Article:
# Auto Layout

Auto Layout dynamically calculates the size and position of all the views in your view hierarchy, based on constraints placed on those views. Source

# Space Views Evenly

enter image description here

It is common to want two views to be side by side, centered in their superview. The common answer given on Stack Overflow is to embed these two views in a UIView and center the UIView. This is not necessary or recommended. From the UILayoutGuide docs:

There are a number of costs associated with adding dummy views to your view hierarchy. First, there is the cost of creating and maintaining the view itself. Second, the dummy view is a full member of the view hierarchy, which means that it adds overhead to every task the hierarchy performs. Worst of all, the invisible dummy view can intercept messages that are intended for other views, causing problems that are very difficult to find.

You can use UILayoutGuide to do this, instead of adding the buttons into an unnecessary UIView. A UILayoutGuide is essentially a rectangular space that can interact with Auto Layout. You put a UILayoutGuide on the left and right sides of the buttons and set their widths to be equal. This will center the buttons. Here is how to do it in code:

Visual Format Language style

view.addSubview(button1)
view.addSubview(button2)

let leftSpace = UILayoutGuide()
view.addLayoutGuide(leftSpace)

let rightSpace = UILayoutGuide()
view.addLayoutGuide(rightSpace)

let views = [
    "leftSpace" : leftSpace,
    "button1" : button1,
    "button2" : button2,
    "rightSpace" : rightSpace
]

// Lay the buttons and layout guides out horizontally in a line. 
// Put the layout guides on each end.
NSLayoutConstraint.activateConstraints(NSLayoutConstraint.constraintsWithVisualFormat("H:|[leftSpace][button1]-[button2][rightSpace]|", options: [], metrics: nil, views: views))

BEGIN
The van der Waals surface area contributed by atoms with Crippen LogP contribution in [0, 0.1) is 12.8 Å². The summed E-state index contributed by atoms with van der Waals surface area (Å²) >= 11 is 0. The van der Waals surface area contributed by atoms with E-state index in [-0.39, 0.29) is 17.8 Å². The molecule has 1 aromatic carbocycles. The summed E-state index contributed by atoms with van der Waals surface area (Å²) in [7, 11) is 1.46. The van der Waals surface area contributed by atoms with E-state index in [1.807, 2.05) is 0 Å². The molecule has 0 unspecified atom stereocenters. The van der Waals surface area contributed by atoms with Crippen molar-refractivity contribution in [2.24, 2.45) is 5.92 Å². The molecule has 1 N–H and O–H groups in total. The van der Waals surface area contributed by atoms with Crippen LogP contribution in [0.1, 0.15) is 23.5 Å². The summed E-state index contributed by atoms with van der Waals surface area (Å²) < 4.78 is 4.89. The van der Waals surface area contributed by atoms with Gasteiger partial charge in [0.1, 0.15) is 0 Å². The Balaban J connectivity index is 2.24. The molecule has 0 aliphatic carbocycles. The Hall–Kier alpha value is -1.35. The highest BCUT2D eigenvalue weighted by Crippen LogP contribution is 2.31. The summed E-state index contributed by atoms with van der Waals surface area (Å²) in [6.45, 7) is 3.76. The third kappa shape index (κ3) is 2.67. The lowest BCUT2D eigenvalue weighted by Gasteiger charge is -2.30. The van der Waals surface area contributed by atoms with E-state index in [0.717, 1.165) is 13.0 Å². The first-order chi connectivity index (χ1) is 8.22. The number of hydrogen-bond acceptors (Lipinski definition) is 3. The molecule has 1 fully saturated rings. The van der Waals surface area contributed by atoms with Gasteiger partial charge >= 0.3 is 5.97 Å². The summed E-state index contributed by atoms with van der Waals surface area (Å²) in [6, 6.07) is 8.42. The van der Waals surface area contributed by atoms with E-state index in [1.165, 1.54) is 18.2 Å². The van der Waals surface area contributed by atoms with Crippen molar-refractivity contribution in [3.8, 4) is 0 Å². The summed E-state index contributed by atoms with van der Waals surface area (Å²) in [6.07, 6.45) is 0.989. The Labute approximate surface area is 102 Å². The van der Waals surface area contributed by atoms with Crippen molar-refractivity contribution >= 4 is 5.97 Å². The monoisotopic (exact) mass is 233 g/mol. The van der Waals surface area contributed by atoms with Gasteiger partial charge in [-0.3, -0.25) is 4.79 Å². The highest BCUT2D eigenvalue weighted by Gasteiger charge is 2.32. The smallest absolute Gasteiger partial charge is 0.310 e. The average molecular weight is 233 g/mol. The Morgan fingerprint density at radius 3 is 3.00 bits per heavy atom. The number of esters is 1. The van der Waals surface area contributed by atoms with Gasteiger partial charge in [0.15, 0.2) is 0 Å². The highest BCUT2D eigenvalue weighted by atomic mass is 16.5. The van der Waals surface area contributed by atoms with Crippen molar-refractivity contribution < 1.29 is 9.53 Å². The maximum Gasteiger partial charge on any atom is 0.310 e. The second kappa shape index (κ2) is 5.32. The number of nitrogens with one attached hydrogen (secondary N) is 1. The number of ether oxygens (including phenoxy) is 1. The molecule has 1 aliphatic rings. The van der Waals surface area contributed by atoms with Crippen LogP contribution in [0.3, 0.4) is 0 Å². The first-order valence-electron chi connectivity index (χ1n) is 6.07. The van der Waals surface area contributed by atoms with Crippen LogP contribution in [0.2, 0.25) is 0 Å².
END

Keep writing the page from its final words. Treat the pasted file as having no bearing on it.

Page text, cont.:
// Now set the layout guides widths equal, so that the space on the 
// left and the right of the buttons will be equal
leftSpace.widthAnchor.constraintEqualToAnchor(rightSpace.widthAnchor).active = true

Anchor Style

let leadingSpace = UILayoutGuide()
let trailingSpace = UILayoutGuide()
view.addLayoutGuide(leadingSpace)
view.addLayoutGuide(trailingSpace)

leadingSpace.widthAnchor.constraintEqualToAnchor(trailingSpace.widthAnchor).active = true
    
leadingSpace.leadingAnchor.constraintEqualToAnchor(view.leadingAnchor).active = true
leadingSpace.trailingAnchor.constraintEqualToAnchor(button1.leadingAnchor).active = true
    
trailingSpace.leadingAnchor.constraintEqualToAnchor(button2.trailingAnchor).active = true
trailingSpace.trailingAnchor.constraintEqualToAnchor(view.trailingAnchor).active = true

You will need to add vertical constraints to this as well, but this will center the buttons in the view without adding any "dummy" views! This will save the system from wasting CPU time on displaying those "dummy" views. This example uses buttons, but you can swap buttons out for any view you want to put constraints on.

If you are supporting iOS 8 or earlier the easiest way to create this layout is to add hidden dummy views. With iOS 9 you can replace dummy views with layout guides.

Note: Interface Builder does not support layout guides yet (Xcode 7.2.1). So if you want to use them you must create your constraints in code. Source.

# Center Constraints

Select your button (or whatever view you want to center) on the storyboard. Then click the align button on the bottom right. Select Horizontally in Container and Vertically in Container. Click "Add 2 Constraints".

Aligning - Method 1

If it wasn't perfectly centered already, you may need to do one more thing. Click the "Update Frames" button that is two to the left of the "Embed In Stack" button on the bottom bar. Update Frames

You can also "update frames as necessary" by pressing together + + = (Command + Option and equals) after selecting the view, this might save some time.

Now when you run your app it should be centered, no matter what device size you are using.